5. Scientific/Technical information documents – Containing additional, non-contradictory information on current Eurocode part, which may facilitate its implementation and use, or preliminary results from pre-normative work and other studies, which may be used in future revisions and further developments of the standards.

The authors are various stakeholders involved in Eurocodes process and the publication of these documents is authorized by relevant CEN/TC250 Sub-Committee or Working Group.

Editorial work for this Report Series is assured by the JRC together with partners and stakeholders, when appropriate. The publication of the reports type 3, 4 and 5 is made after approval for publication from the CEN/TC250 Co-ordination Group. The publication of these reports by the JRC serves the purpose of implementation, further harmonization and development of the Eurocodes. However, it is noted that neither the Commission nor CEN are obliged to follow or endorse any recommendation or result included in these reports in the European legislation or standardization processes. This report is part of the so-called Technical documents (Type 2 above) and contains a comprehensive description of the practical examples presented at the workshop “Design of concrete buildings with the Eurocodes” with emphasis on worked examples.

The workshop was held on 20-21 October 2011 in Brussels, Belgium and was organized by the Joint Research Centre of the European Commission together with CEN/TC250/Sub-Committee 2 and Politecnico di Torino, with the support of CEN and the Member States. The workshop addressed representatives of public authorities, national standardisation bodies, research institutions, academia, industry and technical associations involved in training on the Eurocodes. The main objective was to facilitate training on Eurocode 2 through the transfer of knowledge and training information from the Eurocode 2 writers (CEN/TC250 Sub-Committee 2) to key trainers at national level and Eurocodes users. The workshop was a unique occasion to compile a state-of-the-art training kit comprising the slide presentations and technical papers with the worked example of a concrete structure designed following Eurocode 2. The present JRC Report compiles all the technical papers and the worked example prepared by the workshop lecturers.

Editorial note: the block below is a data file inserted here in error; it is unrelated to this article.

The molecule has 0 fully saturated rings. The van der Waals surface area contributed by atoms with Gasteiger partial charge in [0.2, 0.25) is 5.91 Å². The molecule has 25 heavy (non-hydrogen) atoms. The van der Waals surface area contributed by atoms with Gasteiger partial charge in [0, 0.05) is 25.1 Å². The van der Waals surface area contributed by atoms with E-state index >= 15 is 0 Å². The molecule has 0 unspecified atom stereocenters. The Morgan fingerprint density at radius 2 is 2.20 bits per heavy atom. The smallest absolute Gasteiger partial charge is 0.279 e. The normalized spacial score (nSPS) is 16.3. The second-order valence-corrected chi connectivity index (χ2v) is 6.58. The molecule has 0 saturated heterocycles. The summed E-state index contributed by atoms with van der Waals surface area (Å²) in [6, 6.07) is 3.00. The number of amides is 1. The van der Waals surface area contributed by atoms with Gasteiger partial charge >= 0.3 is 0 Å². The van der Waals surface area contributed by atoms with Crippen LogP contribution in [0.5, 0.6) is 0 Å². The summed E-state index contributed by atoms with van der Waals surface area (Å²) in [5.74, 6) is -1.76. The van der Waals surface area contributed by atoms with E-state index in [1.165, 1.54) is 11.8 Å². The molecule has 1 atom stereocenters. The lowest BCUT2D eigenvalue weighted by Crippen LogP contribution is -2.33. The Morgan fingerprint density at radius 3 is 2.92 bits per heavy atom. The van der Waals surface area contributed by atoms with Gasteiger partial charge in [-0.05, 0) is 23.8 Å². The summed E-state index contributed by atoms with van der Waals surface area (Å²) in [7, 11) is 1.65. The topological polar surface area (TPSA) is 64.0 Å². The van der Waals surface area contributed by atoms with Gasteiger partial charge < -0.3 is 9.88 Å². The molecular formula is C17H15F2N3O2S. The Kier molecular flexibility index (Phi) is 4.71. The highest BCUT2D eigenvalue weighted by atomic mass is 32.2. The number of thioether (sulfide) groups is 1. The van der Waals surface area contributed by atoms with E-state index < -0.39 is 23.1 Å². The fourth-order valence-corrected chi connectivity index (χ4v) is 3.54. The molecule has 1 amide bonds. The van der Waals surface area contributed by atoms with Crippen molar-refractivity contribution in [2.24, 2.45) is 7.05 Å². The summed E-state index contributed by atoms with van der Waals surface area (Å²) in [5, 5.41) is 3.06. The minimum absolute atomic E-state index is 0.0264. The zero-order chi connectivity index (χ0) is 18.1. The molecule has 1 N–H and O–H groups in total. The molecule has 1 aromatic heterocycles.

The editors and authors have sought to present useful and consistent information in this report. However, it must be noted that the report does not present complete design example and that the reader may still identify some discrepancies between chapters. The chapters presented in the report have been prepared by different authors therefore are partly reflecting the different practices in the EU Member States. 

Users of information contained in this report must satisfy themselves of its suitability for the purpose for which they intend to use it. We would like to gratefully acknowledge the workshop lecturers and the members of CEN/TC250 Sub-Committee 2 for their contribution in the organization of the workshop and development of the training material comprising the slide presentations and technical papers with the worked example. We would also like to thank especially Prof. Francesco Biasioli for the contribution, coordination of lecturers and support to the workshop.